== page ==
The asset allocation that we use, and explain below, certainly isn’t the only one out there. It’s a good one, though, and it’s also very simple. There aren’t a lot of decisions to make. We don’t have to worry about picking winning stocks or sectors, we’re not trying to time or predict anything. It takes very little thought, once you’ve started.
After you choose and invest in an asset allocation, it is VERY important to rebalance periodically. Personally, I check my allocation quarterly, but I think annual rebalancing is typically fine. I generally rebalance my exchanging assets in my tax-sheltered accounts, or by shifting where my future buys are going. I don’t worry overly much about getting things rebalanced exactly, but I try not to let things be more than a couple of percentage points out of balance.
One thing I want to make absolutely clear at the top: there is not one right way to do this, so don’t worry about getting it perfect. The big things are 1) find something you’re comfortable with (in terms of risk) 2) that makes sense to you (in terms of the types of investments) and 3) stick with it (by rebalancing as needed). This is a great place to practice satisficing, rather than constantly tweaking and changing things to try to optimize it.
Our asset allocation is pretty simple. We are invested in 90% stocks, 10% bonds, the the stock portion allocated to 52% US stocks and 38% rest of the world stocks. It looks like this:
This known as a three-fund portfolio. For a while, we had a four-fund portfolio with a 10% investment in REITs (basically an index fund for real estate). Once we bought a house, though, owning REITs felt less important, and we gradually reduced our holding to 5%. And as we got closer to FI, simplicity became more appealing, so we got out of REITs entirely. Note that this doesn’t mean we are literally in just three funds (although that would be great!). Because we have a few employer-offered accounts, we have accounts with several different brokerages, and thus have over 20 different funds in our three-fund portfolio.
Deciding on the Stock vs. Bond Ratio
Generally speaking, you’re going to have a higher percentage of stocks if you’re more comfortable with risk, and a higher percentage of bonds if you’re less comfortable with risk. At the same time, I would argue that having a high percentage of bonds is actually more risky, as you’re risking missing out on the additional gains you would typically capture with a higher percentage of stocks.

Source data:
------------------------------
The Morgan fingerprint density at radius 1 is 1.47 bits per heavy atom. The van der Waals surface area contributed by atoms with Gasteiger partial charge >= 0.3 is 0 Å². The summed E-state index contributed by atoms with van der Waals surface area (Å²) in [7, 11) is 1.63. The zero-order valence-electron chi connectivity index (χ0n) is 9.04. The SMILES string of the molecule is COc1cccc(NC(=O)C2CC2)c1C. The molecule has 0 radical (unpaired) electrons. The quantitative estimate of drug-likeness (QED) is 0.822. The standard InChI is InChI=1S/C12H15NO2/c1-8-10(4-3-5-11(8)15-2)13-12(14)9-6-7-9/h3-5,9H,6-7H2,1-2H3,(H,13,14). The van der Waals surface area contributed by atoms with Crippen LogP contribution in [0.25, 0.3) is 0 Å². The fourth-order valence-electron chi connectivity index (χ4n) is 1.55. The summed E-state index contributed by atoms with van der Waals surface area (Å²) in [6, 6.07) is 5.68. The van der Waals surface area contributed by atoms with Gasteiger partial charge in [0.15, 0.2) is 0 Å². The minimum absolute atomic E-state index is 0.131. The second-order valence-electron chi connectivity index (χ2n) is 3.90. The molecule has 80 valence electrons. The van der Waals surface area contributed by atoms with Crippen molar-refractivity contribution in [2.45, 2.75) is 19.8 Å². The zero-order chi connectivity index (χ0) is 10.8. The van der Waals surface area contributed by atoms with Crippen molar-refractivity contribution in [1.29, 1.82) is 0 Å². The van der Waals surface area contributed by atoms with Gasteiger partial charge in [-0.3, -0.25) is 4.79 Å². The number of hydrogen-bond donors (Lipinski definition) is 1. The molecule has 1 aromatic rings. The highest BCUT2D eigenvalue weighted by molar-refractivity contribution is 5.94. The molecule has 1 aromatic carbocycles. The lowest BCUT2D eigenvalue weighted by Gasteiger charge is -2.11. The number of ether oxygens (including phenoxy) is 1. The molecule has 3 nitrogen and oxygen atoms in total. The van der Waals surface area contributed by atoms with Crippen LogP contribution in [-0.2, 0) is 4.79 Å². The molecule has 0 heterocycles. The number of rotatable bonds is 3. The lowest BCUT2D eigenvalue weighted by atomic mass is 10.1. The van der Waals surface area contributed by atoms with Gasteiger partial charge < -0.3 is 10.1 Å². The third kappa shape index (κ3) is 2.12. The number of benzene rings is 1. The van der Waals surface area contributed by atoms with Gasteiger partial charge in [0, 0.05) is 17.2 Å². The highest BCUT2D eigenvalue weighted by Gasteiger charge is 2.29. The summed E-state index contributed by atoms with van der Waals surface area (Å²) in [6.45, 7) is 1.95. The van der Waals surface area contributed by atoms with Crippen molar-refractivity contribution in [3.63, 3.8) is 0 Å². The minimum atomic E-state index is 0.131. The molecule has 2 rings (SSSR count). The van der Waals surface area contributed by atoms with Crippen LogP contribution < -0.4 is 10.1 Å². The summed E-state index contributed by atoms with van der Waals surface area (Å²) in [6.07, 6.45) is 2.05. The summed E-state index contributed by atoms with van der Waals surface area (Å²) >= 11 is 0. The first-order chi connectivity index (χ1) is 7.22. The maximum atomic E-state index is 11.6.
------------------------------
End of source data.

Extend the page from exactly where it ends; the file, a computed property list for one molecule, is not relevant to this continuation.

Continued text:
Another way to look at this is based on your time horizon. Personally, if I were 10 or more years away from withdrawal, I would never go below 80/20 stocks to bonds. And, honestly, I’d be perfectly comfortable with 100% stocks. Even today, when we are close to (or even at) our FI number, I’m totally comfortable being 90/10 stocks to bonds. My perspective is — I’d rather leave my investments in the place where they’re most likely to grow for as long as possible. In addition, my plan isn’t absolute retirement. I enjoy working on things, being productive, and thus I suspect that even when I quit working full-time, I’ll continue earning some sort of income for a couple of decades. We have modest expenses, so I expect that part-time work would cover most if not all of them.
Here are a couple of calculators that help you determine your stock vs. bond percentages. They ask questions to do with investing timeline, knowledge and behavior, along with risk tolerance.
Vanguard Canada Investor Questionnaire
Index Fund Advisers survey
I took both of the above recently, and got 80/20 stocks vs. bonds on one, and 96/4 stocks vs. bonds on the other.
Deciding on the Domestic vs. International Ratio
Often times people overweight their own home country when deciding how to divvy up the stock portion of their portfolio. Perhaps there is good reason to do this, as it may make sense to tie your financial fate more securing to the place that you live. Personally, though, I don’t subscribe to this. The ratio we have of US to non-US stocks is based on whatever the global market cap was at the time we established our asset allocation. Googling it now, it seems like we should shift a bit more to the non-US side — in mid-2021 I’m seeing 55% US to 45% non-US.
At the same time, we may end up with a slight home country bias to Canada when we start investing Canadian dollars in our taxable account, as we’ll be investing in individual Canadian stocks (in order to avoid PFICs). My expectation is that this would never be more than 5% or so of our total asset allocation.